Turkey, duck or chicken bones are dangerous for pets. These bones can splinter and cause damage a great deal of damage to your pet’s mouth and digestive system.
Holly and mistletoe are extremely poisonous when eaten. Poinsettias are not necessarily poisonous but its sap and leaves can cause gastric problems. To view a full list of plants that are problematic for pets, go to: https://www.aspca.org/pet-care/animal-poison-control/toxic-and-non-toxic
Make sure that you clean up fallen pine needles around your tree regularly. If eaten, these needles can puncture your pet’s intestines.
Make sure your tree is well secured for your pets, for people and for your delicate décor. You can anchor your tree to the wall, using strong cord or rope. Also, make sure that your pet can’t access the tree’s water.
Dr. Buchanan grew up in Potter County surrounded by dogs, cats, horses, and cows. She received her veterinary training at the University of Pennsylvania and was in the same graduating class as Dr. Weeks. After 2 years of practicing in Erie (the snow called to me), she moved to Perry county and has been practicing in the Mechanicsburg/Harrisburg area since 1997. She especially enjoys soft tissue and orthopedic surgery, but also find joy in helping pet parents solve problems that make it more difficult to fully enjoy our furry friends- the itchy dog, the chewing puppy, the cat that yowls at 2am; you know the ones.
She lives in Shermansdale with a blue tick coonhound puppy, Mosey. They enjoy hiking and working in the garden or yard. She also enjoys playing the drums and kayaking.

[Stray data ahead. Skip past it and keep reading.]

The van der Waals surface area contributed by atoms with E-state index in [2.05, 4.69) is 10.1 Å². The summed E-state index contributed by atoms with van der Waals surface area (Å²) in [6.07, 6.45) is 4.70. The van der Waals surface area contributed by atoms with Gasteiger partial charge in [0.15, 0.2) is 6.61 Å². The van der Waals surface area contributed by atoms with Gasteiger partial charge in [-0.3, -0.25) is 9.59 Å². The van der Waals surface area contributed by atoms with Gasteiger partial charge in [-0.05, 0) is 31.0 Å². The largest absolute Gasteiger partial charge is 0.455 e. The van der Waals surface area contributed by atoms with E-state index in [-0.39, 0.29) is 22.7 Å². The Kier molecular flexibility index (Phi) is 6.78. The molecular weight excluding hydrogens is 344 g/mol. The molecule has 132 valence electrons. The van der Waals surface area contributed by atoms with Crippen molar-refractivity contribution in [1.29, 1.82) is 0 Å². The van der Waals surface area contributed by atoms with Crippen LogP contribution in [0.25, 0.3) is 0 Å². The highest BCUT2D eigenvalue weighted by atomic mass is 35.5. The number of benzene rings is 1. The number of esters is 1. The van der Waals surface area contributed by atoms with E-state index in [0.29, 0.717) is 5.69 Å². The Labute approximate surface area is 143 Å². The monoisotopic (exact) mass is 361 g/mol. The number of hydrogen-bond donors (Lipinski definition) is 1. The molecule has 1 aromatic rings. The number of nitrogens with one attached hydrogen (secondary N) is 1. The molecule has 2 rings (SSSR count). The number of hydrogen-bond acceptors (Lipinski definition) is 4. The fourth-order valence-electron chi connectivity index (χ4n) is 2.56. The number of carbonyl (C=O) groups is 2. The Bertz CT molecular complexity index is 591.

Shippensburg Animal Hospital utilizes state-of-the-art equipment and the latest medical techniques to ensure the health and comfort of your pet.
Surgical Lasers. Laser cutting causes less trauma than traditional surgery. By using lasers instead of scalpels, pets benefit from reduced pain, reduced bleeding, reduced swelling, reduced infection, and quicker recovery times.
Therapy Lasers. Cold laser therapy involves exposing the tissue to two different wavelengths of laser light, one that reacts with the nerves to reduce pain perception and the other that increases blood flow to promote healing.
Contact us today to discuss surgical or therapy lasers at 717-532-5413.
17th Annual Christmas Open House
Shippensburg Animal Hospital 93 Walnut Bottom Road Shippensburg, PA 17257 Saturday December 7, 2013 12:00pm-3:00pm
We will be collecting donations for Cumberland Valley Animal Shelter.
Donations include: pet food (brown in color only; no dyes, with meat as first ingredient), Feline Pine litter, bleach, heavy duty 55 gallon trash bags, toys, catnip, instant rice, leashes, harnesses, collars, Pill Pockets, cleaning supplies, blankets & towels, stainless steel buckets and feeding dishes, & storage totes.
Please stop by, make your donation, enjoy some refreshments, and get your photo taken with your pet!!
There are many ways to volunteer! Dog walking, cat care, assisting foster homes, fundraising, humane education, pet therapy, administrative work, fostering, and transporting animals are just some of the ways you can help.
To learn about some of the volunteering options, go to: https://furryfriendsnetwork.com/volunteer.html
We are excited to welcome Dr. Jamie Miller, DVM to our family!
Dr. Miller grew up in the Hershey area, and received her bachelor’s degree in Animal Bioscience from The Pennsylvania State University. She attended Ross University School of Veterinary Medicine and completed a clinical year at Oklahoma State University in 2013. After realizing how much she missed the mountains and trees of PA, she moved back and joined Shippensburg Animal Hospital in November of 2013, as a small animal practitioner.
She has a rescued island dog, named Tai, who is her constant shadow. In her spare time, she’s an outdoor enthusiast. You can find her running with her dog, exploring new hiking trails, or skiing down the slopes. She loves cold weather and snow!